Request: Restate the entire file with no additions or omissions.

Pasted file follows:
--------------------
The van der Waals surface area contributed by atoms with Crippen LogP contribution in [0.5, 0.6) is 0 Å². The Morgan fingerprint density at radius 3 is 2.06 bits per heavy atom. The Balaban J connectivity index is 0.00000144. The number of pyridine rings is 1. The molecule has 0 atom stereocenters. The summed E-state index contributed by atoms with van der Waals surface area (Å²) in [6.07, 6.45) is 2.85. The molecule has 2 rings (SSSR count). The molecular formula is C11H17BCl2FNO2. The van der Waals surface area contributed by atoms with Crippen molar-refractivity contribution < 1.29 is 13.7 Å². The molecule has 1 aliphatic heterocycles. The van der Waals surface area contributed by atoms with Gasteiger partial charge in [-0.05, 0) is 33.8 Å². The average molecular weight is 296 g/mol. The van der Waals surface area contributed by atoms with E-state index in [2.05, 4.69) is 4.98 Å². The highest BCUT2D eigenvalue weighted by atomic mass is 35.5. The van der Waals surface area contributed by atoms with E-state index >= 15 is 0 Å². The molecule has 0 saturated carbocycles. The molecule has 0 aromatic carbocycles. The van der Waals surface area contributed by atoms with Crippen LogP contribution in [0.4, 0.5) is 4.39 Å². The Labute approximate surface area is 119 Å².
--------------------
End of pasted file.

The van der Waals surface area contributed by atoms with Crippen LogP contribution in [0.5, 0.6) is 0 Å². The Morgan fingerprint density at radius 3 is 2.06 bits per heavy atom. The Balaban J connectivity index is 0.00000144. The number of pyridine rings is 1. The molecule has 0 atom stereocenters. The summed E-state index contributed by atoms with van der Waals surface area (Å²) in [6.07, 6.45) is 2.85. The molecule has 2 rings (SSSR count). The molecular formula is C11H17BCl2FNO2. The van der Waals surface area contributed by atoms with Crippen molar-refractivity contribution < 1.29 is 13.7 Å². The molecule has 1 aliphatic heterocycles. The van der Waals surface area contributed by atoms with Gasteiger partial charge in [-0.05, 0) is 33.8 Å². The average molecular weight is 296 g/mol. The van der Waals surface area contributed by atoms with E-state index in [2.05, 4.69) is 4.98 Å². The highest BCUT2D eigenvalue weighted by atomic mass is 35.5. The van der Waals surface area contributed by atoms with E-state index >= 15 is 0 Å². The molecule has 0 saturated carbocycles. The molecule has 0 aromatic carbocycles. The van der Waals surface area contributed by atoms with Crippen LogP contribution in [0.4, 0.5) is 4.39 Å². The Labute approximate surface area is 119 Å².